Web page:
Right. Bobby got beat in Oregon. Steve was on the phone with Larry O’Brien and I was in the room and I said, Steve, ask Larry to come down here. He said, Larry, why don’t you come down? We’ve got the election next Tuesday and everything. Larry came down and I met him at the airport. So I remember taking him to the Ambassador Hotel, he had a little suite there, and Steve gave him some work to do with the state senators in LA. That was like on a Thursday. He called me Saturday and he said, Don, I’m going back to New York. I said, Why, Larry? He said, Well, basically, I did what Steve asked me to do. I have nothing else to do. I said, Larry, we’ve got an election Tuesday. I want to know whether— I was field director. I said, I want to know whether I’ve got this thing in the right direction. He said, We’ve got the convention in New York. I’m going back.

So I took him to the airport like on a Sunday morning and I came back and I was with Jerry Cummings from New York, who’s a good friend of Steve Smith and worked on the RFK campaign, and I said, Jerry, we’re like a Chinese Army out here. We got people coming from other states, but we just don’t seem to have it all together. So he said, Why don’t you tell Steve Smith? [laughs] Well, I could talk to Steve that way and I said, Steve, Larry O’Brien, he’s got some ability as far as campaigns. He’s going back to New York. He said, What for?  I said, Well, he did the work that you told him to and he had nothing to do. So he said, Get him back here.  So, I called Larry and I said they want you back for election night. So Larry said OK and he came back. Election night Tuesday June 4, 1968.

And the next morning, he was going to be made Campaign Manager or we were going to have a big meeting, Kenny O’Donnell, all the guys, but you see, they thought that O’Brien stayed with Johnson too much.

Knott

Yes, right.

Dowd

You know, Larry told me—down the Cape he says, Don, I was the first one who gave the letter of resignation to Johnson. Dave Powers and Kenny O’Donnell came after me.  But he says Johnson said to him, Larry, don’t you want to finish Jack’s agenda? Larry said, Look, I’ll finish the agenda. I’m out after they adjourn. So Lyndon Johnson invites him and Elva [O’Brien] and young Larry [O’Brien] down to the ranch. They get down to the ranch and on a Sunday afternoon, Johnson says, Let’s take a ride, Larry. Brings him to a country store, on the porch he swears him in as Postmaster General. He just didn’t want him to leave at all.  So Larry felt bad. He says, Here these guys think that I stayed with Johnson, but Christ, I got boxed into it. I wasn’t going to say, How many kids from Springfield become a member of the Cabinet of the United States?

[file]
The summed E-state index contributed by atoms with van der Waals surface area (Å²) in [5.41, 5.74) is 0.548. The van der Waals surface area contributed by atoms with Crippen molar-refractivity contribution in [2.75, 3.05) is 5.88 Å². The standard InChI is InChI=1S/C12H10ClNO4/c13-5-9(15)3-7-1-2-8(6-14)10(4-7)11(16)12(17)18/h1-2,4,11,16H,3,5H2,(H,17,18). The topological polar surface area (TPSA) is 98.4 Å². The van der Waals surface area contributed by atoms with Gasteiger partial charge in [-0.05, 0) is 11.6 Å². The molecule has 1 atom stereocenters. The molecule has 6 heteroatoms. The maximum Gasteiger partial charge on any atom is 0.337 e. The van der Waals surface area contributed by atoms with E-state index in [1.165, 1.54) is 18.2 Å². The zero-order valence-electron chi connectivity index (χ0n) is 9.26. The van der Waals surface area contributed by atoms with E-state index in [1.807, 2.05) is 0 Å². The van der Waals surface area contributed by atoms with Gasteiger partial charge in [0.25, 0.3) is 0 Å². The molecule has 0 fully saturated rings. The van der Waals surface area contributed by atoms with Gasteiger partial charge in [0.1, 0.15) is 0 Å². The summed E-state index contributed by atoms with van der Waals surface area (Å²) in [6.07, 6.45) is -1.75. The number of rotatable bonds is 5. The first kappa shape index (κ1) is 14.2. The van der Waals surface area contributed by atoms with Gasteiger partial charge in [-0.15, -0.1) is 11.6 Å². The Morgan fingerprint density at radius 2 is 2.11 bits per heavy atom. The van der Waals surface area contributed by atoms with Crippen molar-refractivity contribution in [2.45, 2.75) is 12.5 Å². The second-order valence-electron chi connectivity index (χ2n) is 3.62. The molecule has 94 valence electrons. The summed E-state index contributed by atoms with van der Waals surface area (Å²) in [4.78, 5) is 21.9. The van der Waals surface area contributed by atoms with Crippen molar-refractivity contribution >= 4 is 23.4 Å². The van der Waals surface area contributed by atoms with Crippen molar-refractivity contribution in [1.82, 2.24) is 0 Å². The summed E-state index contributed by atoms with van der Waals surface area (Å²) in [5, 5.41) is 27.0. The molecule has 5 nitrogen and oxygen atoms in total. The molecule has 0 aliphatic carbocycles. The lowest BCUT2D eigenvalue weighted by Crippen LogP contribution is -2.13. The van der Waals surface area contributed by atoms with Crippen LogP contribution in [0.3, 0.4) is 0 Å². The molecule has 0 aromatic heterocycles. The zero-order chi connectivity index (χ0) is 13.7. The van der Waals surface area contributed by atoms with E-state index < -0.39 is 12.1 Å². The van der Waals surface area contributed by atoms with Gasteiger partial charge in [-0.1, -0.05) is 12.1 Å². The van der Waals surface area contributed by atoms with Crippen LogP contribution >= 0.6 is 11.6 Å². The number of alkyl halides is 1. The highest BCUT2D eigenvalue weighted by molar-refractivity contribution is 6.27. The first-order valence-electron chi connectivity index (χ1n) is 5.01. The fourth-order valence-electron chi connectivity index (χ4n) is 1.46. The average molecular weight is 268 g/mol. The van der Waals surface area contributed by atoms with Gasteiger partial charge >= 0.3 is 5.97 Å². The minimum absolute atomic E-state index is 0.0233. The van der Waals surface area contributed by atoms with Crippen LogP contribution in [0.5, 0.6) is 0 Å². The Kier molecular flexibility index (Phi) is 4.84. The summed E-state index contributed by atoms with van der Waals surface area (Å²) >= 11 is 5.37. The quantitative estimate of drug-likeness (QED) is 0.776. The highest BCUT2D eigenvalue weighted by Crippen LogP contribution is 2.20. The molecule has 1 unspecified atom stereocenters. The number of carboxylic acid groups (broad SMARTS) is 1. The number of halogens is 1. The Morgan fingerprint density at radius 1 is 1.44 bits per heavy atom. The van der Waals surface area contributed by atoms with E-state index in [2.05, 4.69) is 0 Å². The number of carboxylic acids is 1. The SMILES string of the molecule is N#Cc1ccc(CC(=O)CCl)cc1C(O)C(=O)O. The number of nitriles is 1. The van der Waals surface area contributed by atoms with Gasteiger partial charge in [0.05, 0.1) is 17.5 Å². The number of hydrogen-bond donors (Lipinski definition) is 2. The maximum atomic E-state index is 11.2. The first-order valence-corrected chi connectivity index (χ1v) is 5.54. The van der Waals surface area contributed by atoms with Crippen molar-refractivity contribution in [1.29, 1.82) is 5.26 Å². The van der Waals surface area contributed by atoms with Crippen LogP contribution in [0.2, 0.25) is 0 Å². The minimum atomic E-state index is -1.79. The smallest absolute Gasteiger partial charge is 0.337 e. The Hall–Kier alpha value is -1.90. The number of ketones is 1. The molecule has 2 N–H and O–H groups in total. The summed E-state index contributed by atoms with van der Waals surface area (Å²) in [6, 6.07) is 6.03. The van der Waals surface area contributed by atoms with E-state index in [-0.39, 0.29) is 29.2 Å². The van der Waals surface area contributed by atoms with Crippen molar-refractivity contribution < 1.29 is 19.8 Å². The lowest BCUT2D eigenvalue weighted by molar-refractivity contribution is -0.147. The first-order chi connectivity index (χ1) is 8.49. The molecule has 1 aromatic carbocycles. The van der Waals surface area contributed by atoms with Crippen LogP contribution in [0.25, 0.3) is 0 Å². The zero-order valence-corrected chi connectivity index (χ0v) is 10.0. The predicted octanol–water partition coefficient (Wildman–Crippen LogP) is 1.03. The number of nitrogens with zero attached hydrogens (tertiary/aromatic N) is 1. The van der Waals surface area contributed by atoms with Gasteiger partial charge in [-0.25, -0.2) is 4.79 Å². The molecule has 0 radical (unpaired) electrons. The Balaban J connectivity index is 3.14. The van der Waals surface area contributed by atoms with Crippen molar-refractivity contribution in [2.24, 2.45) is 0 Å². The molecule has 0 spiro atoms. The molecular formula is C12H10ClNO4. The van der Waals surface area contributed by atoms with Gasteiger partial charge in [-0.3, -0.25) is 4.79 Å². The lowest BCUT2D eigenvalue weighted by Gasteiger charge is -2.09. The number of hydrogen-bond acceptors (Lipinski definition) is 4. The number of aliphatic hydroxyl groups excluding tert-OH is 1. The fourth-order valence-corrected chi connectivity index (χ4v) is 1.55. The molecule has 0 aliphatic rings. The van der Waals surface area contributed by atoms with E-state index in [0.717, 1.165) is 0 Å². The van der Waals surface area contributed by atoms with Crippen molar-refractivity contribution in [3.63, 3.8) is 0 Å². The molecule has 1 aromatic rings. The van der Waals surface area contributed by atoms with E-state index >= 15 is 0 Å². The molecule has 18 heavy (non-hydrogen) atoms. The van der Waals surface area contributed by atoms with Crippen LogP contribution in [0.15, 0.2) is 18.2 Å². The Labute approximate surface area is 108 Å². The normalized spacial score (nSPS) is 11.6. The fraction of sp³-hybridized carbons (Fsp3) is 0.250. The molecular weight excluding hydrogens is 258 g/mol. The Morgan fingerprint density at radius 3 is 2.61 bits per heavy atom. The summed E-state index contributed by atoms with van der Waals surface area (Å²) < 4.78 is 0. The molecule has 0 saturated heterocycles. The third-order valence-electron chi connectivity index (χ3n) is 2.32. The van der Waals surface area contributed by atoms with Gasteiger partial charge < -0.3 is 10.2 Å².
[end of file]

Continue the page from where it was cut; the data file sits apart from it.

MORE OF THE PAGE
Knott

Right. Sure.

Dowd

So it never transpired and we all went back to Boston. And after the—the ’60s were tough. And Mr. [Joseph] Kennedy died in ’69.

Knott

Right.

Dowd

I went down there to arrange the transportation for the family. Mrs. [Rose] Kennedy had a small invitation [list]—they waked Mr. Kennedy in the compound, and there were seven people who were invited.

Knott

Seven?

Dowd

Seven. Morton Downey, Father Cavanaugh from Notre Dame, and a few of Mr. Kennedy’s intimate friends. Ted Kennedy stays up all night seated by his father’s casket.

Knott

Wow.

Dowd

And didn’t go to sleep at all. Loved his father. Loved his mother. So anyway, during the conversation the next morning, it was November. Ted says, Don, would you have somebody go up to Squaw Island and get my overcoat? So I said fine. I sent Bill Connors from the Veterans Agency up to Squaw to get Ted’s overcoat, come down, and the last three in the house were Mrs. Kennedy, Father Cavanaugh, and the Senator.